• Actually, surprisingly large number of free systems have commercial support available. Moreover, the market is open (again) and thus it is much harder to charge excessive sums for support services
    • Support can be obtained both in a traditional way (by purchasing the software; e.g. Red Hat) or from third parties
  • 13. 9. flexibility, extensibility and scalability
    • Clearly better in free systems. Examples:
      • Most of the Top 500 supercomputers run Linux
      • Free NetBSD operating system supports more than 50 hardware platforms
    • Flexibility is an important factor in open source, so is extensibility. Both stem from the lack of either technical (lack of source code) or legal (prohibitive licensing) obstacles
  • 14. 10. Choice
    • Monoculture is dangerous – both in biology and in technology (some call it inbreeding) ‏
    • Proprietary vendors often strive to create large, unified solutions on a single (their own) platform, leaving it more vulnerable to threats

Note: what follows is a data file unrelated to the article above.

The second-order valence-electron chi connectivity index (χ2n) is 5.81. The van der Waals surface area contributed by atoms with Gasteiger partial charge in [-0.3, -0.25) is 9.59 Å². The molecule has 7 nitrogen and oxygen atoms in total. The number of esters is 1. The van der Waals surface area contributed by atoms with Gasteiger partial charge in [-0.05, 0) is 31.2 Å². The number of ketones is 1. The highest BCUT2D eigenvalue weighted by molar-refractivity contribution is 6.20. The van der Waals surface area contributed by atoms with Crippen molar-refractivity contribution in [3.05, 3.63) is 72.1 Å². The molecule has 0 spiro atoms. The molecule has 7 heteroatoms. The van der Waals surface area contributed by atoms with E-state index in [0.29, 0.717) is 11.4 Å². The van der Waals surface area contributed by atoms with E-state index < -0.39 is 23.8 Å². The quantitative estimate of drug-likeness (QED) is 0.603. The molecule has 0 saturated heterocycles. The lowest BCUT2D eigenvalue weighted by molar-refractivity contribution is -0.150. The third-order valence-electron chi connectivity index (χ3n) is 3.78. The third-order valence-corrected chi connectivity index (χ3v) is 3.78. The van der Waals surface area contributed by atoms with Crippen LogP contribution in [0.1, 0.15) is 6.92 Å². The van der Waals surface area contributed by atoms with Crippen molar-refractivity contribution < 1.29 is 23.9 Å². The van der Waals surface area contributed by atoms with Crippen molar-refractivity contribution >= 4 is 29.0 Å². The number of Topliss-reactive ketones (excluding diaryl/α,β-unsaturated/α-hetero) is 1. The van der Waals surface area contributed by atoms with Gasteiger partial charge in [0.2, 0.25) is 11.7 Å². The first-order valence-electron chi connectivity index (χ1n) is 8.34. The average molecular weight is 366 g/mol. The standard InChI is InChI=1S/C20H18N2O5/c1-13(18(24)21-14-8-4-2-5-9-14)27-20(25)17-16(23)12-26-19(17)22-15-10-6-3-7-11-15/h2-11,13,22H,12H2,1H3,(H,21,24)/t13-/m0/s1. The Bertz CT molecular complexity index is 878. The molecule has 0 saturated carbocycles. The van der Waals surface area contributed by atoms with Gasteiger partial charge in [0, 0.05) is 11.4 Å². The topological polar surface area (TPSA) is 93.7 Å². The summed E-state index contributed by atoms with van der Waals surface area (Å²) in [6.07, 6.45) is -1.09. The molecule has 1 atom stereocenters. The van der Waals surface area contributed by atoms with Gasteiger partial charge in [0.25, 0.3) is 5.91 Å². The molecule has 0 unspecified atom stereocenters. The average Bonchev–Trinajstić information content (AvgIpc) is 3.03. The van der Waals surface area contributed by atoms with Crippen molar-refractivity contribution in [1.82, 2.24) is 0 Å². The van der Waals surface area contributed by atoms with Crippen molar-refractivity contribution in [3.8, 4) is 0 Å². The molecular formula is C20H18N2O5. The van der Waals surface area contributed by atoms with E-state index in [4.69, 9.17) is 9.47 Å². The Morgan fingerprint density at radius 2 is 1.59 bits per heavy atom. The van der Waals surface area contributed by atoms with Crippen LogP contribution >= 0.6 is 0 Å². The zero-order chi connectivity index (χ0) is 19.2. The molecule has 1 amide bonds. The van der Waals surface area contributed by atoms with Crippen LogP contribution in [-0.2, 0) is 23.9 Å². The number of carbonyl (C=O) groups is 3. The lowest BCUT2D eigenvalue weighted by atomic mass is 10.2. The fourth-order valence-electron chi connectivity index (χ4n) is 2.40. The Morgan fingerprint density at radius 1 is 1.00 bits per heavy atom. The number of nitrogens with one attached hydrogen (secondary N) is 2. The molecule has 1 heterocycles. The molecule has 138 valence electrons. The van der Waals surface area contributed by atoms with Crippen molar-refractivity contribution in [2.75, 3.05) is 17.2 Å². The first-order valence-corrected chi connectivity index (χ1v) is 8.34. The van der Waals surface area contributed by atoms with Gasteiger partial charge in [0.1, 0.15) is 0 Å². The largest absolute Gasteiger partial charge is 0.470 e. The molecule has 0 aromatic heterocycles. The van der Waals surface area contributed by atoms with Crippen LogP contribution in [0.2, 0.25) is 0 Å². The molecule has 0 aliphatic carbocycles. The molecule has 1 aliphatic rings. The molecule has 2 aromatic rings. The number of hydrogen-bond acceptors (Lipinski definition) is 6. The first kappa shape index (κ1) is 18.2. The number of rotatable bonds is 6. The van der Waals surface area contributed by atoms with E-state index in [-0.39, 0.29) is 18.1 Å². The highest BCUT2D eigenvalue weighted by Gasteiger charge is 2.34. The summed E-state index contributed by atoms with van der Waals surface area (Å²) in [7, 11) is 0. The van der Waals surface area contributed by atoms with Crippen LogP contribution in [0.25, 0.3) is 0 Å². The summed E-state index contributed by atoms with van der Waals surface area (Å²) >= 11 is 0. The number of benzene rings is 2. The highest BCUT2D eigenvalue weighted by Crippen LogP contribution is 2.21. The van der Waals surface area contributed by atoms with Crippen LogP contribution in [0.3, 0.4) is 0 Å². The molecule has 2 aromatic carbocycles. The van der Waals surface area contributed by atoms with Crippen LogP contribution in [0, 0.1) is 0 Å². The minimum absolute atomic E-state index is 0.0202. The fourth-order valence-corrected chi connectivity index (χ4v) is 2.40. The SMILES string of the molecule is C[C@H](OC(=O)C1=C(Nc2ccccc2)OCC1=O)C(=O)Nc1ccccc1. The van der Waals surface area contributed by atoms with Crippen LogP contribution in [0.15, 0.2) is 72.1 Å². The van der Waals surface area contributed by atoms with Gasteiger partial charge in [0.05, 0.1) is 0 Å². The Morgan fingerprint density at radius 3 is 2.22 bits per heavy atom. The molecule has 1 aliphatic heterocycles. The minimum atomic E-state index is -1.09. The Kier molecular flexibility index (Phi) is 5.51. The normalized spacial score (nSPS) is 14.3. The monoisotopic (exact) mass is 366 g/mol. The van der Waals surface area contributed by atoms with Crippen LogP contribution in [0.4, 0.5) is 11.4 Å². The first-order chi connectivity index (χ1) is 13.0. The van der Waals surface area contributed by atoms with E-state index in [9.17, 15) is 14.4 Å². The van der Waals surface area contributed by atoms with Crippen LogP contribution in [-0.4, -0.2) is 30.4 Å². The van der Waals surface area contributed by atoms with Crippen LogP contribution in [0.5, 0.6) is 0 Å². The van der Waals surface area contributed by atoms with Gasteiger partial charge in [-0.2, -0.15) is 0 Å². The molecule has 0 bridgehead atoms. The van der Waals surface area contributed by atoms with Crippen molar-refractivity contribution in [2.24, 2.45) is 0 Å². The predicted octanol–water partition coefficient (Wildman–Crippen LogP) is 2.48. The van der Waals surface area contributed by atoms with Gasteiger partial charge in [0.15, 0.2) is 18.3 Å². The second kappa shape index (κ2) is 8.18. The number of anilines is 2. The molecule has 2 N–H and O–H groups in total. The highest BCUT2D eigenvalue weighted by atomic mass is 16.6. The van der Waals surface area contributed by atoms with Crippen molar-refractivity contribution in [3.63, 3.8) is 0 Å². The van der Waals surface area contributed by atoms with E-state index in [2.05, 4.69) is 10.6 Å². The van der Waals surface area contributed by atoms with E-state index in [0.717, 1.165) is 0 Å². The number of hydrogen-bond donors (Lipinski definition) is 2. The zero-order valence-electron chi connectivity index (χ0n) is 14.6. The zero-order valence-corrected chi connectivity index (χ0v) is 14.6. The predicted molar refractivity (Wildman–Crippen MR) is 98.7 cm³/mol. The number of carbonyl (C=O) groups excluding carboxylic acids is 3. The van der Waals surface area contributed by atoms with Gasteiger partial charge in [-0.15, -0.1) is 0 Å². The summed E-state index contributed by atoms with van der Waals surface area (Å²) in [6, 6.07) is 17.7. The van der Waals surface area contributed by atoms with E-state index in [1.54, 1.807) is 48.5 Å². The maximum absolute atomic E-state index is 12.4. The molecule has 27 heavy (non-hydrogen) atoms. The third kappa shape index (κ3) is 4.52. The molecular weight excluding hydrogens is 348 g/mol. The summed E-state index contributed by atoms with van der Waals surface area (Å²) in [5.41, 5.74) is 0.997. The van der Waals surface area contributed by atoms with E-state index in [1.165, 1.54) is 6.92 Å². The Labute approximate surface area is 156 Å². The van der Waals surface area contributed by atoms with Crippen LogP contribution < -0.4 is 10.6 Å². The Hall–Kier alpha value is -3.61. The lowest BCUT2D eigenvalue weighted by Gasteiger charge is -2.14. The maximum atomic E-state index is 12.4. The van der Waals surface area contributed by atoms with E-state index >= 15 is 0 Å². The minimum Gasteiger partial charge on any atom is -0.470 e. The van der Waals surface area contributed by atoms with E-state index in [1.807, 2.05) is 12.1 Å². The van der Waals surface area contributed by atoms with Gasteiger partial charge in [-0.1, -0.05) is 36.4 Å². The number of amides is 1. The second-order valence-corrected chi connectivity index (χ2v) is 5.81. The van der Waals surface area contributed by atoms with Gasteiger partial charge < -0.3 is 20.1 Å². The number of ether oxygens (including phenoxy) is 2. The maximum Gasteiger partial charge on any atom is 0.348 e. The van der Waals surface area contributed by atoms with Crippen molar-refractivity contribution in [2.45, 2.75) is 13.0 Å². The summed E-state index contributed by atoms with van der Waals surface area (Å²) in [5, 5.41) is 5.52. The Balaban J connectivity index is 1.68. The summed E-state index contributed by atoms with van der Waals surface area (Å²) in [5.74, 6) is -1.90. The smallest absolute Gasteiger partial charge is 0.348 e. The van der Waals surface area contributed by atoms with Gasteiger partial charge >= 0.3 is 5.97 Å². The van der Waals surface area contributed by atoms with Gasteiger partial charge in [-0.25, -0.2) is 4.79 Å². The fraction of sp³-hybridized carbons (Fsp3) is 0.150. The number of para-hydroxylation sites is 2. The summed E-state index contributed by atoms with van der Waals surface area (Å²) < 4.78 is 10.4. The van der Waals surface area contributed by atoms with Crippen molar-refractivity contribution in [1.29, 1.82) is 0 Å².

• Also, having achieved a lock-in on a customer, the vendor is able to charge remarkably higher prices than in the case of open market
  • 15. Where proprietary approach may make sense
    • In highly professional, specialised fields with turnkey solutions handed out (e.g. composers)‏
      • the client can afford to pay for support
      • the client's time is expensive – losing access to his/her tools would cost much more than calling for a specialist
    • But even here I'd consider a free approach for greater flexibility and playing room for support
    • The more common the application, the more obvious should using the free model be
  • 16. Personal opinion: if I had a business
    • I'd run my IT sector roughly as follows
      • MS Windows only where specific applications demand it; preferrably also locked into a separate network cluster; prefer XP over Vista as long as possible; using free applications on Windows where possible (app compatibility)‏
      • MacOS X is an option for presentation/sales
      • The rest would run on free systems (exact methods – support etc - depend on circumstances)‏
    • And I would be far from the first one doing that
  • 17. Conclusion
    • Free models have been discussed from a variety of viewpoints – in this presentation we left aside ethical and social issues and focused on professional ones only (my personal reasons to avoid proprietary software are 50/50 a business decision and an ethical statement). But even these are sufficient
    • Thus, my point is: BE BUYERS AWARE :)‏
  • 18. Thank you! Contact: Kaido Kikkas [email_address] http://www.kakupesa.net